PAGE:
- Campden: This bottle got a small amount of a crushed campden tablet at bottling. The amount was small enough that I did not have a means to measure how much was added.
- None: This one was just filled following what was my standard bottling process. The beer was filled to the rim, and the headspace is the amount left after removing the bottling wand.
- Purged: This is the same process used for the prior Pale Ale and the other bottles. I simply ran a gentle stream of CO2 into the headspace before capping.
Hazy Hop Sampler Pictures
Note that I struggled to get accurate and consistent pictures using different locations and lighting. I would not judge too much from comparing one picture to another, but more between the bottles in the same picture.
Bottling Day (5/16/2021)
The lighting of this picture gives the beers more of a grey look than in person, but at this point the beers all had a pleasant light golden color. Note the lack of any headspace in the “Squeezed” example.
Day 5 (5/21/2021)
Even at just 5 days into bottling, there is already a slight change in color. The “Campden” and “None” bottles are taking on a slightly darker tone. I included the one Idaho-7 bottle that used the glass bottle with the oxygen absorbing cap in this picture. Given the different material and size of the bottle, it was hard to tell if this bottle was any different than the “Squeezed” or “Purged” bottles.
Day 10 (5/26/2021)
At day 10 the difference in color had increased with the “Campden” and “None” examples looking darker than the “Squeezed” or “Purged” examples. The coloring of this picture seems a bit off, but they all may have darkened a bit due to oxidation or just appearance as some yeast settled out. Note that by mistake, I swapped the order of the “None” and “Campden” bottles in this picture.
Tasting Day (6/12/2021)
At around 4 weeks after bottling, I opened up all 4 bottles for a tasting. This picture from the back was the one that most accurately shows the colors of the beer. I mirrored the picture so the order matched the pictures above.
To my eyes, the color of the “Campden” and “None” versions were identical. They both displayed a significant amount of darkening. On the other hand, the “Squeezed” or “Purged” bottles were both a fairly attractive light golden color that was very similar to how they looked on bottling day. In some light (including this picture) the “Squeezed” beer looked just a touch lighter in color than the “Purged” beer, but it was very slight.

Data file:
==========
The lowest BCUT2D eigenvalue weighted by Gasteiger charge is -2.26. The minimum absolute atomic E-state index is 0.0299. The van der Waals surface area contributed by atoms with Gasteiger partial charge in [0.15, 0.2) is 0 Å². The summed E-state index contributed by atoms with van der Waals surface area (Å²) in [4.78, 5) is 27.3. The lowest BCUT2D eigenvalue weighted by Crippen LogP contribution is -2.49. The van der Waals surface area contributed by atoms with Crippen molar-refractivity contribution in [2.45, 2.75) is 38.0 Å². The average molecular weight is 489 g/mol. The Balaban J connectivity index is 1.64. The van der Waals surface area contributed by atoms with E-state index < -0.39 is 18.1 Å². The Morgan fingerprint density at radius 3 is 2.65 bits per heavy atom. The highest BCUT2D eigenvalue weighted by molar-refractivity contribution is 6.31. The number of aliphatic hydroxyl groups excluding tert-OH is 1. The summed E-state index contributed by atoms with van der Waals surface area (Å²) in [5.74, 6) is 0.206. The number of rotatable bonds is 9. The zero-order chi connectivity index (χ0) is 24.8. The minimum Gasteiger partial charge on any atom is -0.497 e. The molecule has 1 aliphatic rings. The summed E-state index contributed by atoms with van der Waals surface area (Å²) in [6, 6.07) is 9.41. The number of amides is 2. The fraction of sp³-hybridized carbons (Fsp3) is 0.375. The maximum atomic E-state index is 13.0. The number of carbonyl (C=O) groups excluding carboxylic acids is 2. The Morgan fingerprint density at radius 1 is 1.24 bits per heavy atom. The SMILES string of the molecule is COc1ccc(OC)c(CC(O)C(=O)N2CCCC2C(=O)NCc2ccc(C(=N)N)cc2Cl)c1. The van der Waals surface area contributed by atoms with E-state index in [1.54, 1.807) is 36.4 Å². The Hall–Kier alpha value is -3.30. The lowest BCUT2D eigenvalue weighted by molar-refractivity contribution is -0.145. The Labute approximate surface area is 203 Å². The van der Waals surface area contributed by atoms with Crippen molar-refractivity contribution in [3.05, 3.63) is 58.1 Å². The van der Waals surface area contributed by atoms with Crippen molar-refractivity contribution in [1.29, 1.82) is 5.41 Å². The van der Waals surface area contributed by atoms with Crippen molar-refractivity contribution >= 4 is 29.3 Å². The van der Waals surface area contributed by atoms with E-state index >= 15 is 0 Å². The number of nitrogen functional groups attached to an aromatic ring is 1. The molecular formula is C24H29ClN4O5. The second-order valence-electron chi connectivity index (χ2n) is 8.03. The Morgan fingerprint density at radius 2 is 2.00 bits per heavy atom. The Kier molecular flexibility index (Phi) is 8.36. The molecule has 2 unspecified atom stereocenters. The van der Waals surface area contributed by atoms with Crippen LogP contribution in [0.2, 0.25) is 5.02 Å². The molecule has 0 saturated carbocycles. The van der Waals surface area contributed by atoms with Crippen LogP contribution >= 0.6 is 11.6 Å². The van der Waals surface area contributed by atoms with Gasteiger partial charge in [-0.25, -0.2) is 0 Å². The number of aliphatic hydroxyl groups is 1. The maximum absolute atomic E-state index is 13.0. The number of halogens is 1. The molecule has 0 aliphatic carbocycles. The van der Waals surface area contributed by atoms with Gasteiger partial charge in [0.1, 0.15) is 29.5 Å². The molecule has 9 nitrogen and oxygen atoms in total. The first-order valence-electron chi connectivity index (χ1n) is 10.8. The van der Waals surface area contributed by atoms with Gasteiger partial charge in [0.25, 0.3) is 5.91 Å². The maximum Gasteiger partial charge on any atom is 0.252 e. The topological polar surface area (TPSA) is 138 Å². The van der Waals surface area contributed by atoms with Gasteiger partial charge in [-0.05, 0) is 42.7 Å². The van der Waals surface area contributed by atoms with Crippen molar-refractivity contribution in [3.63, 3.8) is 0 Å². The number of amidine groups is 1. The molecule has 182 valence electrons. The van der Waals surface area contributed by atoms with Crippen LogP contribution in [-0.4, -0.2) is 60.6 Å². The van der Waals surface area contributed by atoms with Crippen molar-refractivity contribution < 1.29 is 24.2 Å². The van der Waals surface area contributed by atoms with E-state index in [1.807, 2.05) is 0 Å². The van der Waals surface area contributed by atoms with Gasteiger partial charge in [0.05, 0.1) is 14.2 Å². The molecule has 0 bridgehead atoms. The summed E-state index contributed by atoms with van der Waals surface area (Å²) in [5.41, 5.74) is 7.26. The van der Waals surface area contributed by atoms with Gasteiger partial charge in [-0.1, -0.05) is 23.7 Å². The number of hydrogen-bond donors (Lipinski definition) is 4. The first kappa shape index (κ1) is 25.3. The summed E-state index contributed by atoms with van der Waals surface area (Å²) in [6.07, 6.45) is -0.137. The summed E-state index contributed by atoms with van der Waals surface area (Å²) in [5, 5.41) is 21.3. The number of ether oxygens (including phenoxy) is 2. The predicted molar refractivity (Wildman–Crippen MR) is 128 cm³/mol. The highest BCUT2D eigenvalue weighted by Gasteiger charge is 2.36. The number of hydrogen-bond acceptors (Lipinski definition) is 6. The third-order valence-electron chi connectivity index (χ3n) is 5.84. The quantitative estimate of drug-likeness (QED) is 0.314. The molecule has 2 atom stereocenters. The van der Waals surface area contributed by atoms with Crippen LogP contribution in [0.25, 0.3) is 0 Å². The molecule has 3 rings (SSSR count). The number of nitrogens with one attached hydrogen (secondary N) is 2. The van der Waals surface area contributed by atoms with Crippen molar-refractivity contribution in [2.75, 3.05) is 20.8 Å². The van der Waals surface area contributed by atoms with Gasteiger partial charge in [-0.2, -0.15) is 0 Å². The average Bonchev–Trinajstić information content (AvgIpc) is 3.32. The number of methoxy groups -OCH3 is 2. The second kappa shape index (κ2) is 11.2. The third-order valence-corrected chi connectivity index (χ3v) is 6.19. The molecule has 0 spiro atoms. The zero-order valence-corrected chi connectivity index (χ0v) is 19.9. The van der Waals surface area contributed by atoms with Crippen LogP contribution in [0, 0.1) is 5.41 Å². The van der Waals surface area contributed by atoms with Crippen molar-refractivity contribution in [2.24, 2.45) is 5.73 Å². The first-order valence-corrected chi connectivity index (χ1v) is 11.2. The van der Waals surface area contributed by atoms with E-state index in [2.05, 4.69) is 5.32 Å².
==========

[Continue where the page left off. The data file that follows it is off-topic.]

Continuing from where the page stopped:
In glasses, the appearance and differences were similar. While the “Squeezed” and “Purged” examples might not have the straw color that I like in many commercial NEIPA beers, they were a fairly attractive golden color. And while the “Campden” and “None” bottles were not full on purple-mud, they were leaning that direction.
Hazy Hop Sampler Tasting Evaluation
I did film my tasting session. I am not sure if it is exciting or educational enough for me to ever put together a video to push up to YouTube. This tasting was fairly informal. The beers were poured into clear glasses and I knew which example I was sampling. Clearly biases impacted my perceptions, but there were differences.
Squeezed (1st Place)
The bottle where I squeezed out all the headspace was the highest quality sample. Of all the bottles, this one had the brightest tropical flavor notes. Maybe a hint of a pineapple, along with some herbal, pine and dank hop flavors. As seen above, this bottle retained a fairly attractive golden color.
Take Away: This appears to be a fairly viable option for reducing oxidation in bottle beers. It makes sense as this process can effectively remove 99% of the oxygen in the headspace. The downside is that it requires the use of a squeezable bottle while most people bottle in glass bottles.
Purged (2nd Place)
The bottle with the headspace purged with a blast of CO2 was a very close second. I am confident that I could not tell this apart from the “Squeezed” example in a triangle test. This example did seem to have just a touch of an oxidized character that muted the hop character just a little.
Take Away: Two simple tests have shown that purging the headspace of bottles with CO2 is effective at reducing the impact of oxidation. This test hints that maybe it will not completely eliminate the impact. It is a method that I have been using lately for all my bottled beers. A downside is that this method required a source of CO2. Many people bottling do not have a tank of CO2 around.
None (4th Place)
I am jumping ahead to the last place beer. Visually, this beer clearly looked oxidized. The color was significantly darker and leaned toward a muddy brown appearance. The bright hop flavors were muted in this example and replaced with the slightly sweet, caramel-like flavors that I associate with oxidized or poorly aged beers. This beer also had a bit of a bitter character. I felt like the hop aromas of this beer was similar to the others.
Take Away: I am more convinced that leaving the “standard” amount of headspace in a bottle of beer leaves enough oxygen to cause oxidation. While this impact is much more apparent in hoppy beers, I worry that this process may cause subtle oxidation issues with all styles of beers.
Campden (3rd Place)
While the beer treated with a small amount of a crushed campden tablet looked visually identical to the control “None” example, I did feel like it had just a touch more of the bright hop flavors. That said, the hop flavors were not nearly as clean as the “Squeezed” and “Purged” examples.
Take Away: Plenty of people claim to use campden tablets (or potassium/sodium metabisulfite) as an anti-oxidant to prevent or reduce oxidation. My test shows that there might have been a minor impact. Given my lack of a controlled dosing rate, I am willing to discount these results. It is also possible that a small campden addition is just not enough to overcome a full headspace of air, but would be effective at cleaning up a small amount of oxygen.